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Dr. Oz is closing the gap in the PA Senate race, but can he win?

The Keystone State contest between celebrity surgeon Dr. Oz and Lt. Gov. John Fetterman stands out from the pack, and it just could determine control of the U.S. Senate.

PHILADELPHIA (CN) — When Dr. Mehmet Oz announced his run for an open U.S. Senate seat in Pennsylvania last November, part of his appeal to voters was that he, like former President Donald Trump, came to them straight from their TV screens. 

The celebrity doctor’s name recognition alone proved a promising notion for the Republican ticket alongside some of Oz's other Trumpian similarities. A rich television personality with no political experience. Someone who has vowed to fix the political system as an outsider.

Less than a month out from the Nov. 8 midterm election, however, Oz is trailing 46-40 behind the Democrats' nominee, Pennsylvania’s Lieutenant Governor John Fetterman.

Like Oz, Fetterman has taken on the “outsider” image on the campaign trail. But while Oz barely squeaked through the primaries, Fetterman coasted with an overwhelming majority. At 6-foot-8, Fetterman doesn't strike the typical political image with his tattoos and campaign trail uniform of basketball shorts and hooded sweatshirts.

The former Braddock, Pennsylvania, mayor appeared this week in what was billed as his first on-camera, one-on-one interview since he had a stroke in May. While campaign aides say the stroke did not damage their candidate's cognitive abilities, Fetterman relied on a captioning system in the interview to compensate for changes to his auditory processing and speech patterns — common side effects of a stroke.

Fetterman may have lost the double-digit polling lead that he set in the summer, but his numbers remain stronger than those of his celebrity opponent.

“He really should be running away with this because he has terrific name recognition,” Alison Dagnes, a professor of political science at Shippensburg University, said of Oz. "And Fetterman had a stroke and was off the campaign trail for four months."

Pennsylvania Lt. Gov. John Fetterman takes the stage with his wife, Gisele, during a rally at Riverfront Sports in Scranton, Pa., on Saturday, Sept. 17, 2022. (Christopher Dolan/The Times-Tribune via AP)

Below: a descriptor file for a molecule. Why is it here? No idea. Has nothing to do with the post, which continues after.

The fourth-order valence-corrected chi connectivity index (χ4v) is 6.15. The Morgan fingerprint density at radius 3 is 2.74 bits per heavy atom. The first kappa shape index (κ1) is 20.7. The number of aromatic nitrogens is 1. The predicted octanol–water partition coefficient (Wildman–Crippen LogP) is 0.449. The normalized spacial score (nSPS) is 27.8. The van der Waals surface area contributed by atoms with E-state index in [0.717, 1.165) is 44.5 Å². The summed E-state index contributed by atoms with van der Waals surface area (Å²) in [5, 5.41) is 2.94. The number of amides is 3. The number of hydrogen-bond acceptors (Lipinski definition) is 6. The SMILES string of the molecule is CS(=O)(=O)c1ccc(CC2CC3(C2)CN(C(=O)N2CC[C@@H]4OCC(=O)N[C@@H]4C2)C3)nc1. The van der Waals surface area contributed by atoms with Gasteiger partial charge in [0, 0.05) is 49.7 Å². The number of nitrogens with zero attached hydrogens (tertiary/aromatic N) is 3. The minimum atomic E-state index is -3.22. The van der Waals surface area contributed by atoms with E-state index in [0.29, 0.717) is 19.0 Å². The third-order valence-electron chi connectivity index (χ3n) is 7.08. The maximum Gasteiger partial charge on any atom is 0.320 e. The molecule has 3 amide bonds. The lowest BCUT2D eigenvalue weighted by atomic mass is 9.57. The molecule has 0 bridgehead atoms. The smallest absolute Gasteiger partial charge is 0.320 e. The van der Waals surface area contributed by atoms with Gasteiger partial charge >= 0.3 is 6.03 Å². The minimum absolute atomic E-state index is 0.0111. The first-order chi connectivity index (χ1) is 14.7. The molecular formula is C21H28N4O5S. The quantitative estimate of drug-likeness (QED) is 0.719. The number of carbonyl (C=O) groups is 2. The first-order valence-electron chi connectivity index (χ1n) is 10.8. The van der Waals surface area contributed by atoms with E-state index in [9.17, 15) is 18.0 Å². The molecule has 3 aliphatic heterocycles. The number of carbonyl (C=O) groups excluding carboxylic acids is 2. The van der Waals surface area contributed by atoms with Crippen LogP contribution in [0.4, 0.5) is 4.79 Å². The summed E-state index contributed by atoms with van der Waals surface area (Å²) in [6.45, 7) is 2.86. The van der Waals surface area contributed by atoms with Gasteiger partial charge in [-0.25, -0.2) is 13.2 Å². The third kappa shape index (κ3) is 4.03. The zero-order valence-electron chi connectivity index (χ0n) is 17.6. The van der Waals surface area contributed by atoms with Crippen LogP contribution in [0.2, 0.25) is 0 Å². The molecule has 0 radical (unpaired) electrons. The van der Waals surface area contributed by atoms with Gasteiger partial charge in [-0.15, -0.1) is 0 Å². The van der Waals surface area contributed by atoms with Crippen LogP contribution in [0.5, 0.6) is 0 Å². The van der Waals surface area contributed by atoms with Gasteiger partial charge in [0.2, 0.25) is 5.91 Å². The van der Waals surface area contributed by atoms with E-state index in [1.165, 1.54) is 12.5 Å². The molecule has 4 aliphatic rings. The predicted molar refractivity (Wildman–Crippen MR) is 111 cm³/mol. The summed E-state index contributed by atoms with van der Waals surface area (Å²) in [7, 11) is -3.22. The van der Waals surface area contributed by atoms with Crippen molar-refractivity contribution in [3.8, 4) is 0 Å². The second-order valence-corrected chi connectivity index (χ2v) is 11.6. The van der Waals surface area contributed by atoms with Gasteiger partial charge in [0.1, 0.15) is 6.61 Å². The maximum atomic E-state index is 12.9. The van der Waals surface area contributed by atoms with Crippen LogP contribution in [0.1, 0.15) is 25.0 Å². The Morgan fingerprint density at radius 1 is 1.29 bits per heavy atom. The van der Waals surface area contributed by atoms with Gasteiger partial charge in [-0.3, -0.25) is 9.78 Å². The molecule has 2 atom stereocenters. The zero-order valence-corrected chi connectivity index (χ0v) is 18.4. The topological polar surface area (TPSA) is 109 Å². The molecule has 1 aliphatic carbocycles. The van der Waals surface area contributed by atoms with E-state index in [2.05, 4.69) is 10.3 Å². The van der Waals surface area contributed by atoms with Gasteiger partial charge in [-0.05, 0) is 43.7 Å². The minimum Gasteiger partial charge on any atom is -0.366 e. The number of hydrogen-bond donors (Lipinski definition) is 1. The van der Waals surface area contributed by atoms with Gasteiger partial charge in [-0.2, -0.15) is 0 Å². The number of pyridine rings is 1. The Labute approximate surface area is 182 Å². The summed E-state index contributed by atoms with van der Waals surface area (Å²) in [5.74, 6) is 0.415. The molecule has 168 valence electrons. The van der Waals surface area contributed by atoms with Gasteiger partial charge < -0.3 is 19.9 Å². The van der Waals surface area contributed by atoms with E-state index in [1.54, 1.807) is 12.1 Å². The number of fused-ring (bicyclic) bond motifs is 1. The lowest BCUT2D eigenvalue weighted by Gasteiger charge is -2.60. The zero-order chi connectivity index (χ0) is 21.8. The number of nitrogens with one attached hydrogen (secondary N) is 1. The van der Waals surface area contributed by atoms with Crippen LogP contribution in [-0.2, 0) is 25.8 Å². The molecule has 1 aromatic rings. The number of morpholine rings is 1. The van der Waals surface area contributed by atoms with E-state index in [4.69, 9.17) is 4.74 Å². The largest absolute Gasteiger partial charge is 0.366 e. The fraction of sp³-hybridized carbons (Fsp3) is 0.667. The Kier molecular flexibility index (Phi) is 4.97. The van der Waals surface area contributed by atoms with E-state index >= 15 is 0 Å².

In a race where majority control of the Senate is on the table, eyes across the nation are on this open seat race taking place in a state that flipped from Trump in 2016 to Biden in 2020, and will serve as an indicator of the political tides of parties and candidates heading into 2024.

Dagnes points to bad branding, a lack of transparency and authenticity as the reason why Oz must punch up against Fetterman. 

In contrast to Trump, who brashly adapted his “you’re fired” personality from “The Apprentice,” Oz’s TV personality hasn’t translated well to politics. 

“A kindly doctor is not supposed to yell at you and have mean things to say,” Dagnes explained in an interview. “That sort of image doesn't necessarily work.

“If you craft a persona, and then your political persona is exactly opposite of that, and it's really not what the public wants,” Dagnes continued. “He has tried to be the sort of authentic guy, which doesn't work, because he's not a real person.”

Oz instead tried to dodge the elephant in the room: his association with the Democrat-endorsing Oprah Winfrey, who featured the doctor on her show at least 60 times.

“If in the first ad he had run, he’s in a pair of incredibly expensive alligator shoes getting out of a Lamborghini, and he takes his incredibly expensive sunglasses off of his highly sculpted face, looks straight at the camera and says, ‘I'm Mehmet Oz. I'm rich. Oprah loves me. And I want to be your senator.’ I think Pennsylvanians would have fallen over themselves to vote for him,” Dagnes diagnosed. “Because that's all we really knew about Mehmet Oz.” 

What voters don't know, Dagnes continued, is why the doctor-turned-celebrity with no policy experience wants to be Pennsylvania’s senator. On top of that, there is little pushback from Oz to the mud being slung by Fetterman's campaign — many of which centered around Oz’s wealth and his primary residence being in New Jersey until just before he announced his run, when he changed it to his in-laws’ Pennsylvania address.


“We've never seen a true Hollywood figure like Oz try to win office in Pennsylvania before,” Christopher Borick, a professor of political science at Muhlenberg College, explained of Oz’s appeal. “I don't think voters particularly value a lot of policy experience these days. We do elevate celebrity often over experience.”

Mehmet Oz, a Republican candidate for U.S. Senate in Pennsylvania, speaks at House of Glory Philly CDC in Philadelphia on Sept. 19, 2022. (AP Photo/Ryan Collerd)

Sarah Niebler, an associate professor of political science at Dickinson College, expects turnout to be affected by the pull of Pennsylvania’s other open-seat race, the gubernatorial contest.